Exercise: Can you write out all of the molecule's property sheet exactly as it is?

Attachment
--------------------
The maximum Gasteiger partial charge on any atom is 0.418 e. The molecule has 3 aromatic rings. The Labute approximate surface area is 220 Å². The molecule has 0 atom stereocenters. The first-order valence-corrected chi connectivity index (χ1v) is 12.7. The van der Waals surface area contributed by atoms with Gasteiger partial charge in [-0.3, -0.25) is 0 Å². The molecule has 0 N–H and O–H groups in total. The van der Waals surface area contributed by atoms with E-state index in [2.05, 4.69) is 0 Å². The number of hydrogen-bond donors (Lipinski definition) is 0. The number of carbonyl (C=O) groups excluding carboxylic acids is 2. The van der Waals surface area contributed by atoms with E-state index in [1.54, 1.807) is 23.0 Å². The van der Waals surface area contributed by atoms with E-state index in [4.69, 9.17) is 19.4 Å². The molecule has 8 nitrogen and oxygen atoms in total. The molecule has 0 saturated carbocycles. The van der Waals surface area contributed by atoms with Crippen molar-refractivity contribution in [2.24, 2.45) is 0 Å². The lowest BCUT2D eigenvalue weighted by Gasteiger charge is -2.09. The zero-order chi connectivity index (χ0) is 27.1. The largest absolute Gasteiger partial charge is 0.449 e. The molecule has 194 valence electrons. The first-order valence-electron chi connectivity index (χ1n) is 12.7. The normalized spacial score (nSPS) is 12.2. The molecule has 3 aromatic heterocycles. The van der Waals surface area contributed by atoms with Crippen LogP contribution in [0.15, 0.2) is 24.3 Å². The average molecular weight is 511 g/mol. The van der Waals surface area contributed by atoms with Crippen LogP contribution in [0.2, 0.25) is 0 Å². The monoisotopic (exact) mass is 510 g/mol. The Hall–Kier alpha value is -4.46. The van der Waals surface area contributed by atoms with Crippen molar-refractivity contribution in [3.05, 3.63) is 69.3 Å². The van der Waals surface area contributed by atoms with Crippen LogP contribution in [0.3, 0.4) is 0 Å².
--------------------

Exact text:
The maximum Gasteiger partial charge on any atom is 0.418 e. The molecule has 3 aromatic rings. The Labute approximate surface area is 220 Å². The molecule has 0 atom stereocenters. The first-order valence-corrected chi connectivity index (χ1v) is 12.7. The van der Waals surface area contributed by atoms with Gasteiger partial charge in [-0.3, -0.25) is 0 Å². The molecule has 0 N–H and O–H groups in total. The van der Waals surface area contributed by atoms with E-state index in [2.05, 4.69) is 0 Å². The number of hydrogen-bond donors (Lipinski definition) is 0. The number of carbonyl (C=O) groups excluding carboxylic acids is 2. The van der Waals surface area contributed by atoms with E-state index in [1.54, 1.807) is 23.0 Å². The van der Waals surface area contributed by atoms with E-state index in [4.69, 9.17) is 19.4 Å². The molecule has 8 nitrogen and oxygen atoms in total. The molecule has 0 saturated carbocycles. The van der Waals surface area contributed by atoms with Crippen molar-refractivity contribution in [2.24, 2.45) is 0 Å². The lowest BCUT2D eigenvalue weighted by Gasteiger charge is -2.09. The zero-order chi connectivity index (χ0) is 27.1. The largest absolute Gasteiger partial charge is 0.449 e. The molecule has 194 valence electrons. The first-order valence-electron chi connectivity index (χ1n) is 12.7. The normalized spacial score (nSPS) is 12.2. The molecule has 3 aromatic heterocycles. The van der Waals surface area contributed by atoms with Crippen LogP contribution in [0.15, 0.2) is 24.3 Å². The average molecular weight is 511 g/mol. The van der Waals surface area contributed by atoms with Crippen LogP contribution in [0.2, 0.25) is 0 Å². The monoisotopic (exact) mass is 510 g/mol. The Hall–Kier alpha value is -4.46. The van der Waals surface area contributed by atoms with Crippen molar-refractivity contribution in [3.05, 3.63) is 69.3 Å². The van der Waals surface area contributed by atoms with Crippen LogP contribution in [0.3, 0.4) is 0 Å².